Take lasagna, for instance. You can easily modify this beloved Italian dish. Instead of using lasagna noodles, slice zucchini into thin, noodle-like strips and layer them as you would typical pasta. The same can be done for other pasta dishes. Zucchini noodles made with a spiralizer — also known as “zoodles” — make a mean substitute for spaghetti. Pair them with your favorite marinara sauce or toss them in a slightly less decadent, but still delicious, alfredo.
Vegetables can also be incorporated into other foods your children already know and love. Did you know you can make brownies with avocado and black beans? Slipping in a few healthier ingredients here and there can deliver the nutrients your kids need to power through a busy school week. If you want to foster long-lasting healthy eating habits, the best thing you can do is offer your child some agency. For example, saying to your child, “You can have the cauliflower or the broccoli. It’s up to you!” empowers them to make their own decision based on their preferences. Psychologists and social scientists, including the famed Dr. Maria Montessori, argue that when kids feel in charge of a decision, they are more likely to embrace the ability to choose, even if it’s between two kinds of vegetables. Ultimately, as a parent, you are in control of your child’s diet. Help them explore new foods and foster a positive culinary environment. Your kids will develop a taste for healthy eating in no time!
“Great service. I was never a fan of lawyers — I figured I could just talk
“I was involved with a lawyer who transitioned out of the firm during my case. Jolene Blair took over, and she and VanMeveren Law Group fought as hard as they could to get us a settlement. I was very pleased with the outcome!” –Jared F. “Professional, ethical, friendly, and effective. I have recommended this office to many friends, and they are happy, too. I have been well taken care of, and my situation has been taken seriously. If needed, I will retain their services again without hesitation.” –Linda A.
to folks and get a fair deal. When I had a car accident and the other person’s insurance gave me the attitude of ‘Well, we can get you a little gas money and rental car for your trips to the doctor, but really that’s about all,’ I knew I needed help. I did some talking with local folks, and one recommendation led to another until I found a personal injury lawyer I felt good about. Jolene at VanMeveren did a great job pushing back until I got what I felt was fair.” –Sandy B.
Tech of the Future Gets Results Today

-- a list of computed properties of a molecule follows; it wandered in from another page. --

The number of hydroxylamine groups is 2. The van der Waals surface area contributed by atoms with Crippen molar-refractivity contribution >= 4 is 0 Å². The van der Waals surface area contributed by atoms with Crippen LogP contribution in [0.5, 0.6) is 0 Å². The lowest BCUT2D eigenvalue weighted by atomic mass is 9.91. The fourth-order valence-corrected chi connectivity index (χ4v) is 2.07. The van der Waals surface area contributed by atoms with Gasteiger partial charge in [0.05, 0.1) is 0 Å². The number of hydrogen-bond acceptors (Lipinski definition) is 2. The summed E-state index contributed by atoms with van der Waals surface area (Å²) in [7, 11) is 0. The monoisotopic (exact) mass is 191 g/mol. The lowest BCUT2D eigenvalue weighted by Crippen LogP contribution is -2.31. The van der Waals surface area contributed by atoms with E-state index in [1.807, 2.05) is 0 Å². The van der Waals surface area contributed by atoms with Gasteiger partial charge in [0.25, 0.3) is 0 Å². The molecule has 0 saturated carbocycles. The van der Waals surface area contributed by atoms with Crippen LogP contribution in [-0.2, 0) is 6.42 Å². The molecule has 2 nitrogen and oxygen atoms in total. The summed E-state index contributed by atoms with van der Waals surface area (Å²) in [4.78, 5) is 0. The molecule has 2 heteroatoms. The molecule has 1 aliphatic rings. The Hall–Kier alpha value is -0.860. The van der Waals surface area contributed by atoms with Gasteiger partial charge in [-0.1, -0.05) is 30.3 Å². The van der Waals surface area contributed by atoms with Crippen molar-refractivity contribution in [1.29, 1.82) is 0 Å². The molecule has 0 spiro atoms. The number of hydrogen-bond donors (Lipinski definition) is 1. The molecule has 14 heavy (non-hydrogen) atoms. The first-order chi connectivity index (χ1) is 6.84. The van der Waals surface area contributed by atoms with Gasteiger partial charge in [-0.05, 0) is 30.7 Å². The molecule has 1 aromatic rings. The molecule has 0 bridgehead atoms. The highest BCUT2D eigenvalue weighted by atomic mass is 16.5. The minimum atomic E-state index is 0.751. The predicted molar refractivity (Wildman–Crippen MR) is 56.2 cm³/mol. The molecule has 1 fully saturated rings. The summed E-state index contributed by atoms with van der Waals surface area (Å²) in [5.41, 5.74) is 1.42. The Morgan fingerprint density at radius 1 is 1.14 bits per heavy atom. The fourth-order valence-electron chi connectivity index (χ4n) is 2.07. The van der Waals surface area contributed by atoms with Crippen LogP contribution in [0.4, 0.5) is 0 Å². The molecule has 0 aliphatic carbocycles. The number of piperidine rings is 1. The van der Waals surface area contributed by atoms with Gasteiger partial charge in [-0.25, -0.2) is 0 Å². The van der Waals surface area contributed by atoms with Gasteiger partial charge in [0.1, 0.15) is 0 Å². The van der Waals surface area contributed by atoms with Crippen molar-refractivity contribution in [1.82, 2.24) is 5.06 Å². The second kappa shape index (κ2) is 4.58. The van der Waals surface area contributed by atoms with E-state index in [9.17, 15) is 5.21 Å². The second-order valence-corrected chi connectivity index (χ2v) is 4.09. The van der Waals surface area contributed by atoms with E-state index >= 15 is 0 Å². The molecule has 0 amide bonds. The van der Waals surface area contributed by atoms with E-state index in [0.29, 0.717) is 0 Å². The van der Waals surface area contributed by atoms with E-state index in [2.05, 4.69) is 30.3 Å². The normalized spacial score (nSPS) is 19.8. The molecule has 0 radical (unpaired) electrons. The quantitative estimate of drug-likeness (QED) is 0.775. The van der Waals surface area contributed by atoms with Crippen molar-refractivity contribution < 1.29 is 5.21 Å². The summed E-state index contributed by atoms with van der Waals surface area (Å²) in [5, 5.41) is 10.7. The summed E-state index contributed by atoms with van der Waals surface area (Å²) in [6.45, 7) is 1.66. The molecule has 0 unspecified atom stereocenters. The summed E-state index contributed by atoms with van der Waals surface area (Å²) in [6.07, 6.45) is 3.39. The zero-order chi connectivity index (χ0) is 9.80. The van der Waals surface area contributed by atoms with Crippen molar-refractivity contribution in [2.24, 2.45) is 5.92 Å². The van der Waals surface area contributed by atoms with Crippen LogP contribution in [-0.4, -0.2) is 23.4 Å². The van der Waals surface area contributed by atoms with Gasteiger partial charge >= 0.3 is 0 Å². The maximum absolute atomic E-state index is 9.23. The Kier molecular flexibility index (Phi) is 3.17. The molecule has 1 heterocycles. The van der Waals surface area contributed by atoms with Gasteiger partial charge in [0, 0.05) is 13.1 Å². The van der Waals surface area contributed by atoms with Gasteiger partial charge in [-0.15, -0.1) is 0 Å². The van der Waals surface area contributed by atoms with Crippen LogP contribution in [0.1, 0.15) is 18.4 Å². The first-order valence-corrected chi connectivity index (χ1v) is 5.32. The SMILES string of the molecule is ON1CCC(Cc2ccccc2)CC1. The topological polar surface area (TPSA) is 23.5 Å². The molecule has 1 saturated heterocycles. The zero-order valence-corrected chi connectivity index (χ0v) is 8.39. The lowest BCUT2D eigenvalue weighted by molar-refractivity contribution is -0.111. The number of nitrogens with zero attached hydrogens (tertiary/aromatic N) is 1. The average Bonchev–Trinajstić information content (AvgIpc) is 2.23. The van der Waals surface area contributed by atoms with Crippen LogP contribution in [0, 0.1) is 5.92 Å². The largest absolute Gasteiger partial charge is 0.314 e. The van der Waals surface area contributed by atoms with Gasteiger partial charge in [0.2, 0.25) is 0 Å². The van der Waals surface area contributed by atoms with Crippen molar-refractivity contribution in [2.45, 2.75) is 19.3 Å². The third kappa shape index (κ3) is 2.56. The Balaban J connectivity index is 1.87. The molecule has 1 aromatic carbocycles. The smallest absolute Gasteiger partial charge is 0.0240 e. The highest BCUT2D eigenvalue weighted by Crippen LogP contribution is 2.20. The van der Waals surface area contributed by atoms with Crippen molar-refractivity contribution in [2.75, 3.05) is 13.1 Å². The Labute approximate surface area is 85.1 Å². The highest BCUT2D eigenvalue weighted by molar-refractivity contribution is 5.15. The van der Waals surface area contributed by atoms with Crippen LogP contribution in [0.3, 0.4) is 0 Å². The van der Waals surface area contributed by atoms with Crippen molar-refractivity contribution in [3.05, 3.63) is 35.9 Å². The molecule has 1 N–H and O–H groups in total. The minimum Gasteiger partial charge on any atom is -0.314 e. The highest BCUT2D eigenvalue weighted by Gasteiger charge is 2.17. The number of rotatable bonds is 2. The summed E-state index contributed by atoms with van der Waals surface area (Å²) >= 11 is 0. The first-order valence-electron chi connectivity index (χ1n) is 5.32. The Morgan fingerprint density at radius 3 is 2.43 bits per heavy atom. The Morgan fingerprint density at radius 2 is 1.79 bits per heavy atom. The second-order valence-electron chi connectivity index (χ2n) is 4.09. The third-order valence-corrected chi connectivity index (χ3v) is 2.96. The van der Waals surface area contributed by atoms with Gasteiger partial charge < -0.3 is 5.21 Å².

Last December, the future of fitness arrived in Fort Collins. Pioneered by Raintree Athletic Club (RAC), ALIVE is a new fitness center where innovative technology blends with the best in fitness training. Full of amenities you can’t find at the average gym, ALIVE’s state-of-the-art facility offers virtual fitness studios, MyZone fitness tracking, Olympic lifting platforms, and functional training, along with standard cardio and weight equipment. All of these are available to members 24 hours a day, seven days a week, allowing them to take control of their health on their schedule. Owners Martin Johns and Dave Veldman have co-owned RAC in Fort Collins since 2009. They see ALIVE as the next step in helping members through their fitness journey. “It was my vision to open up ALIVE to inspire and offer those people who are looking for more tech-based and contemporary solutions to their fitness routine the chance to achieve their goals in a place where they feel as if they have stepped into the future,” said Johns. If your schedule has been keeping you from achieving your fitness goals, or if you’re looking for a more cutting-edge way to improve your health, ALIVE may be exactly what you need. Whether you’re interested in cardio, weight training, or anything in between, the open doors, friendly staff, and talented personal trainers at ALIVE can help you feel, well, alive!
G R A N O L A
Recipe inspired by LoveAndLemons.com.
1 cup rolled oats 1/2 teaspoon salt Ingredients
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1/3 cup pistachios, chopped
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1/4 cup coconut flakes 1 teaspoon cinnamon 1/3 cup goji berries
1 tablespoon coconut oil 3 tablespoons maple syrup
1. Heat a large skillet over low heat. Add oats in a thin layer and toast for 1–2 minutes. Add coconut oil and salt, then stir. Continue toasting for 5–7 minutes, stirring occasionally. 2. Add maple syrup 1 tablespoon at a time; stir to coat. 3. Once oats are toasted, add pistachios, coconut flakes, and
cinnamon. Cook slowly until pistachios and coconut flakes are toasted but not burned, for about 5 minutes. 4. Remove from pan and stir in goji berries. 5. Let cool and enjoy as a snack or on top of your yogurt!
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TWO EVENTS TO Start Your Year Off Right